Women file petition against bride price in Uganda's Constitutional Court

Women file petition against bride price in Uganda's Constitutional Court

Many Ugandans agree that the culture of bride price payment has become extremely commercialised, with parents looking at their daughters as monetary reserves.

By Gerald Businge
more from author >>
First published: November 11, 2007

In many African cultures, a man is required to pay bride price to the family of the woman he intends to marry. It is one of the cherished traditions amongst many tribes and the ceremony that accompanies it sees a lot of merry making. Women activists, however, say that the payment of bride price is responsible for escalated violence and indignity against women.

The Mifumi Project, a non-governmental organisation (NGO) in Uganda, has mobilized people in the Tororo district of eastern Uganda to file a petition in Uganda's constitutional court to have the practice of paying bride price declared unconstitutional. Mifumi is a UK-based charity with an office in Mifumi village, eastern Uganda and a vision of making the world free from oppression and the burden of poverty and violence. What exactly, are the issues behind all this? Gerald Businge investigates.

After graduating from university last year, Moses Etuki and Mary Akello (not real names) wanted to formalize their relationship and start living together as husband and wife. Their romance started when they were both at Makerere University in 2002. Being in the same class and from the same tribe, their relationship had grown from strength to strength through out their university days. Etuki visited Akello's parents in Soroti district to ask for her hand in marriage. Akello's parents promptly asked for five cows, five sheep and five goats as bride price. They believed this was lenient enough to their future son in-law, who was still jobless. Even with such lenient terms, Etuki could not afford the bride price and asked his in-laws to release Akello and allow him some time to save for the bride price and bring it later. The parents accepted hesitantly and Akello soon became pregnant. Etuki accompanied Akello to hospital to deliver their first-born. Unfortunately, Akello died during childbirth in December 2005.

Akello's relatives arrived at Etuki's home and demanded for twenty cows, as tradition requires, before they could perform some cultural rites and bury Akello's body. This, they said, was because her bride price had not yet been paid. In Teso, women like Akello are culturally called atyono onuke (a woman who is 'difficult' to bury). This is a derogatory reference to women who are married to husbands who did not pay their bride price. In case such a woman dies, she is only buried after special traditional rites are performed. Of course, Etuki, who had failed to afford five cows, could not afford twenty to enable Akello's burial to proceed. In the end, friends and well-wishers who wanted Akello to receive a decent burial came to Etuki's rescue. However, no one forgot the unfairness of this particular Iteso tradition.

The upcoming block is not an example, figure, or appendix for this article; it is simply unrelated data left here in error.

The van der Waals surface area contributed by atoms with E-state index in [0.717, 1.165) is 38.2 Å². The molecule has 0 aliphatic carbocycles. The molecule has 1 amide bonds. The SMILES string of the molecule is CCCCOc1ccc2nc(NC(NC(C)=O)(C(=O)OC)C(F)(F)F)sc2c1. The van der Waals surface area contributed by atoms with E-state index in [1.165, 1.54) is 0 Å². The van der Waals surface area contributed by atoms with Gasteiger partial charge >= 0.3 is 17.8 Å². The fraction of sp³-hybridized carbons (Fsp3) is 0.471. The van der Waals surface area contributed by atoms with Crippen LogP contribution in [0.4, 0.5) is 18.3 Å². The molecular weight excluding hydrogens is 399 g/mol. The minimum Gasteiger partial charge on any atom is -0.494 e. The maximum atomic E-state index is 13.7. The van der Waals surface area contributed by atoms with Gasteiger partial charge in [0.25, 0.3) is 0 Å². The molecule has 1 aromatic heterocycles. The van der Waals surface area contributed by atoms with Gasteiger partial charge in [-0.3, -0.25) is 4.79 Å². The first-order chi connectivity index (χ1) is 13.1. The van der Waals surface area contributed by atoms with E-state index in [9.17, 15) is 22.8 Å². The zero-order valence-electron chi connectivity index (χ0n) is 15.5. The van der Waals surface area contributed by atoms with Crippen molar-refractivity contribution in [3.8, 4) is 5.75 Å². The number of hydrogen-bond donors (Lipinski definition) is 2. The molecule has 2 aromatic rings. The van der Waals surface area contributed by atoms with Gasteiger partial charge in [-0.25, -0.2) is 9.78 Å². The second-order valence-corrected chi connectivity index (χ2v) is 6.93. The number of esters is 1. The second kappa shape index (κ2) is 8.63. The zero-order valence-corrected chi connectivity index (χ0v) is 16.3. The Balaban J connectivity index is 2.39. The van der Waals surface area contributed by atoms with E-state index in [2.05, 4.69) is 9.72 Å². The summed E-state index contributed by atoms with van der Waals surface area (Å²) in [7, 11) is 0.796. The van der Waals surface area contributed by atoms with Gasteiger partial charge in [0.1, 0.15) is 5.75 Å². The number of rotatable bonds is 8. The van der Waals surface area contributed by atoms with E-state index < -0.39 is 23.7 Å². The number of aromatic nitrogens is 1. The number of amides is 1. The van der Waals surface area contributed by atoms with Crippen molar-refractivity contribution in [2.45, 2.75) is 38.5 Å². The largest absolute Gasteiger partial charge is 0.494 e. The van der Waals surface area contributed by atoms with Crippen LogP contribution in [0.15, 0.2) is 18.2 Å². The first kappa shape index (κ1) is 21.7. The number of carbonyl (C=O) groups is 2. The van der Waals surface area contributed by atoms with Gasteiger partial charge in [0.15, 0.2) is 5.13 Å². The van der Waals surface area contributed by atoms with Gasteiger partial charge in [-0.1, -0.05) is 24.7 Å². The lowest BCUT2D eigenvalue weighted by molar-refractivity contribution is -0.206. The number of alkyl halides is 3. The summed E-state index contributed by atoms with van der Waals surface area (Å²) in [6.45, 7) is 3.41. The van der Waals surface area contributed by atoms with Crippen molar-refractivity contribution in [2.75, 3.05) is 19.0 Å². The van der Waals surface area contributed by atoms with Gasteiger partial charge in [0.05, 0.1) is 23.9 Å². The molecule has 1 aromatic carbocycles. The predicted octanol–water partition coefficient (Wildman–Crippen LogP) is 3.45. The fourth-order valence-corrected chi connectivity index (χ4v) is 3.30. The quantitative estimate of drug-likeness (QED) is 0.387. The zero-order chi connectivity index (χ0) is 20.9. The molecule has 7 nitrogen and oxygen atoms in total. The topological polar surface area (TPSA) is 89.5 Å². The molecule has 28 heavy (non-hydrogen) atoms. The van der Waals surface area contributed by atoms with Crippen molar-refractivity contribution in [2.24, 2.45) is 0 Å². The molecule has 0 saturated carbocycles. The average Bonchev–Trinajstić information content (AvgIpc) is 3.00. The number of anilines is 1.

This case shows some of the problems surrounding bride price payment that Ugandan women and human rights activists are using to advocate for the abolition or at least, the reformation of the practice of bride price payment. Bride price payment, which is practiced in many African cultures, usually entails a male suitor paying money or livestock to the girl's parents. This mandatory practice has, of late, annoyed many Ugandans because of its glaring unfairness to the young couples involved. Many women have ended up becoming prisoners because of the bride price their partners paid, or did not.

During a recent international workshop on bride price at Grand Imperial Hotel in Kampala, participants expressed concern that the failure to outlaw bride price is turning women into the property of their parents and husbands. It also discourages young men from marrying because they cannot afford the bride price attached to suitable ladies. Besides, it was pointed out, the practice reduces the dignity of women, who are treated as property that can be exchanged and are cursed if they are not paid for, as Akello's case illustrates.

Justice Margaret Oguli, whose family roots are in eastern Uganda (where Akello's case happened), says there is need to reform the practice of bride price payment in a way that reduces the violence and denunciation that many women suffer because of bride price. She says that many men who habitually beat up their wives cite the fact that they paid bride price for the women as proof that they can do as they wish with them.

Oguli says that many women from the Teso region and neighbouring tribes suffer a lot of violence from their husbands and live in sour marriages because they are required to refund the bride price should they opt to divorce their husbands. "It is not the woman who demands for the bride price. She does not even receive or handle it. Yet she is supposed to refund it if the marriage fails. Some women spend up to ten years toiling, sometimes in appalling conditions, to pay back bride their price," Oguli said. "Right now, there are many women from Teso in Kampala living in slums like Kisenyi, brewing malwa and other local gins to raise money to pay back their bride price after failed marriages," she added.

Patrick Ndira, the head of Programs Development at Mifumi, says that because women in Africa are generally perceived to be weak and powerless, many Africans believe that it is only through the payment of bride price to their parents that women can be made valuable. Many Ugandans agree that the culture of bride price payment has become extremely commercialised, with parents looking at their daughters as monetary reserves. Some parents choose to marry off daughters as young as fourteen or demand as high a price as they can, either in terms of heads of livestock or money.

"Many young ladies are cohabiting not because they want to, but because their partners cannot afford to marry them officially. Some parents are involved in syndicates that search for rich suitors for their daughters," said Anne Ature, a participant from Kenya. She said a baseline survey in Kisii and Meru districts of Kenya highlighted reproductive health issues for women that resulted from the practice of bride price payment. "We found that bride price payment does encourage domestic violence, especially marital rape," she told participants.